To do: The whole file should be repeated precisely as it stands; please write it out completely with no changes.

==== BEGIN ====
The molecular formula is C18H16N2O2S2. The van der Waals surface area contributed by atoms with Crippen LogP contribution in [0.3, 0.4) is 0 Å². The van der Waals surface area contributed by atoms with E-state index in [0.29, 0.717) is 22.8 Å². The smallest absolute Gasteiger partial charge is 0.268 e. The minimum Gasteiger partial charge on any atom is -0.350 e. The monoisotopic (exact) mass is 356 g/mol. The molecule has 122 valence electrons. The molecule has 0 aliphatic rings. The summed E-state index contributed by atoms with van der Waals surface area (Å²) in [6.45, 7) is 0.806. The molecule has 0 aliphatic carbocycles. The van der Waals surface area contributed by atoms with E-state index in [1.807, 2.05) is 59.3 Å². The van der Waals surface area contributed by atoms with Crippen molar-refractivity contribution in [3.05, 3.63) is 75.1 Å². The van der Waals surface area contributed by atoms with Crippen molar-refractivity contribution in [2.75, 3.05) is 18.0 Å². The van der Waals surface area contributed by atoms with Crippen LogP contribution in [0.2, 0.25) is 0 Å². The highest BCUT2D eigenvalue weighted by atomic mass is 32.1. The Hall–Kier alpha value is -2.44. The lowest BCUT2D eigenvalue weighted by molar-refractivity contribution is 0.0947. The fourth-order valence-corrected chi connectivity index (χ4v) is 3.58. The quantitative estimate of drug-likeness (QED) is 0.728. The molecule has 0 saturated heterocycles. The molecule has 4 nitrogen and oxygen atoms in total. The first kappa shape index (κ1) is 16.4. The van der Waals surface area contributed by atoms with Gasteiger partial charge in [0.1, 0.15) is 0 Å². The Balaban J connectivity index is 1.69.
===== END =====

The molecular formula is C18H16N2O2S2. The van der Waals surface area contributed by atoms with Crippen LogP contribution in [0.3, 0.4) is 0 Å². The van der Waals surface area contributed by atoms with E-state index in [0.29, 0.717) is 22.8 Å². The smallest absolute Gasteiger partial charge is 0.268 e. The minimum Gasteiger partial charge on any atom is -0.350 e. The monoisotopic (exact) mass is 356 g/mol. The molecule has 122 valence electrons. The molecule has 0 aliphatic rings. The summed E-state index contributed by atoms with van der Waals surface area (Å²) in [6.45, 7) is 0.806. The molecule has 0 aliphatic carbocycles. The van der Waals surface area contributed by atoms with E-state index in [1.807, 2.05) is 59.3 Å². The van der Waals surface area contributed by atoms with Crippen molar-refractivity contribution in [3.05, 3.63) is 75.1 Å². The van der Waals surface area contributed by atoms with Crippen molar-refractivity contribution in [2.75, 3.05) is 18.0 Å². The van der Waals surface area contributed by atoms with Crippen LogP contribution in [0.2, 0.25) is 0 Å². The highest BCUT2D eigenvalue weighted by atomic mass is 32.1. The Hall–Kier alpha value is -2.44. The lowest BCUT2D eigenvalue weighted by molar-refractivity contribution is 0.0947. The fourth-order valence-corrected chi connectivity index (χ4v) is 3.58. The quantitative estimate of drug-likeness (QED) is 0.728. The molecule has 0 saturated heterocycles. The molecule has 4 nitrogen and oxygen atoms in total. The first kappa shape index (κ1) is 16.4. The van der Waals surface area contributed by atoms with Gasteiger partial charge in [0.1, 0.15) is 0 Å². The Balaban J connectivity index is 1.69.